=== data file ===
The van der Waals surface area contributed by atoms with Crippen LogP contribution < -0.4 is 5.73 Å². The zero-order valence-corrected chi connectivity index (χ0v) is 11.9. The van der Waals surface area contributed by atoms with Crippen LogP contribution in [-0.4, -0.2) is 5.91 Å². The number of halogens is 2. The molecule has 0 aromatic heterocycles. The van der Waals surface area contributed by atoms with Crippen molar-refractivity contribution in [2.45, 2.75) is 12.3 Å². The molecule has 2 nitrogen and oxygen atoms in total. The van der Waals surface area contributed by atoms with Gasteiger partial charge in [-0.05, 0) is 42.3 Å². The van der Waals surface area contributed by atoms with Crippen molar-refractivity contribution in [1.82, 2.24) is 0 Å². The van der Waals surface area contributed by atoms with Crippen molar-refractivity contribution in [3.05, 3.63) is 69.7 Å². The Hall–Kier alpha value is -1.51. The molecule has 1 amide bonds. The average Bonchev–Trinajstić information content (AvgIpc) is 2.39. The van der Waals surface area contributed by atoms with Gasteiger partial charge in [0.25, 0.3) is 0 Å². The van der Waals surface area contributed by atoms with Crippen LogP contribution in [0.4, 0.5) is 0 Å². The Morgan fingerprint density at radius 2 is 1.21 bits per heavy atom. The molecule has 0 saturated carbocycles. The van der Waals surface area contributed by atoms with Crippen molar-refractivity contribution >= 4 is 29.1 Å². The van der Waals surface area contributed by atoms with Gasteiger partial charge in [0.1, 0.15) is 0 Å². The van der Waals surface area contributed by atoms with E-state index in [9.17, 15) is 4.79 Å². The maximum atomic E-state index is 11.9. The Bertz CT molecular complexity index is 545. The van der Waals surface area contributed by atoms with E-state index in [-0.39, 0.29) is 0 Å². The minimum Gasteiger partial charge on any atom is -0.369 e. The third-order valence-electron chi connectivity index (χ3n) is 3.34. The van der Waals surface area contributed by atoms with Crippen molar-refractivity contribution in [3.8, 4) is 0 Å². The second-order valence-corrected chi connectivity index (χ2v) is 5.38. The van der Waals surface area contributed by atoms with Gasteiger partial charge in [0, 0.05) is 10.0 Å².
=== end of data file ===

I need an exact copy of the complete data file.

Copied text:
The van der Waals surface area contributed by atoms with Crippen LogP contribution < -0.4 is 5.73 Å². The zero-order valence-corrected chi connectivity index (χ0v) is 11.9. The van der Waals surface area contributed by atoms with Crippen LogP contribution in [-0.4, -0.2) is 5.91 Å². The number of halogens is 2. The molecule has 0 aromatic heterocycles. The van der Waals surface area contributed by atoms with Crippen molar-refractivity contribution in [2.45, 2.75) is 12.3 Å². The molecule has 2 nitrogen and oxygen atoms in total. The van der Waals surface area contributed by atoms with Gasteiger partial charge in [-0.05, 0) is 42.3 Å². The van der Waals surface area contributed by atoms with Crippen molar-refractivity contribution in [1.82, 2.24) is 0 Å². The van der Waals surface area contributed by atoms with Crippen molar-refractivity contribution in [3.05, 3.63) is 69.7 Å². The Hall–Kier alpha value is -1.51. The molecule has 1 amide bonds. The average Bonchev–Trinajstić information content (AvgIpc) is 2.39. The van der Waals surface area contributed by atoms with Gasteiger partial charge in [0.25, 0.3) is 0 Å². The van der Waals surface area contributed by atoms with Crippen LogP contribution in [0.4, 0.5) is 0 Å². The Morgan fingerprint density at radius 2 is 1.21 bits per heavy atom. The molecule has 0 saturated carbocycles. The van der Waals surface area contributed by atoms with Crippen molar-refractivity contribution >= 4 is 29.1 Å². The van der Waals surface area contributed by atoms with Gasteiger partial charge in [0.1, 0.15) is 0 Å². The van der Waals surface area contributed by atoms with E-state index in [9.17, 15) is 4.79 Å². The maximum atomic E-state index is 11.9. The Bertz CT molecular complexity index is 545. The van der Waals surface area contributed by atoms with E-state index in [-0.39, 0.29) is 0 Å². The minimum Gasteiger partial charge on any atom is -0.369 e. The third-order valence-electron chi connectivity index (χ3n) is 3.34. The van der Waals surface area contributed by atoms with Crippen molar-refractivity contribution in [3.8, 4) is 0 Å². The second-order valence-corrected chi connectivity index (χ2v) is 5.38. The van der Waals surface area contributed by atoms with Gasteiger partial charge in [0, 0.05) is 10.0 Å².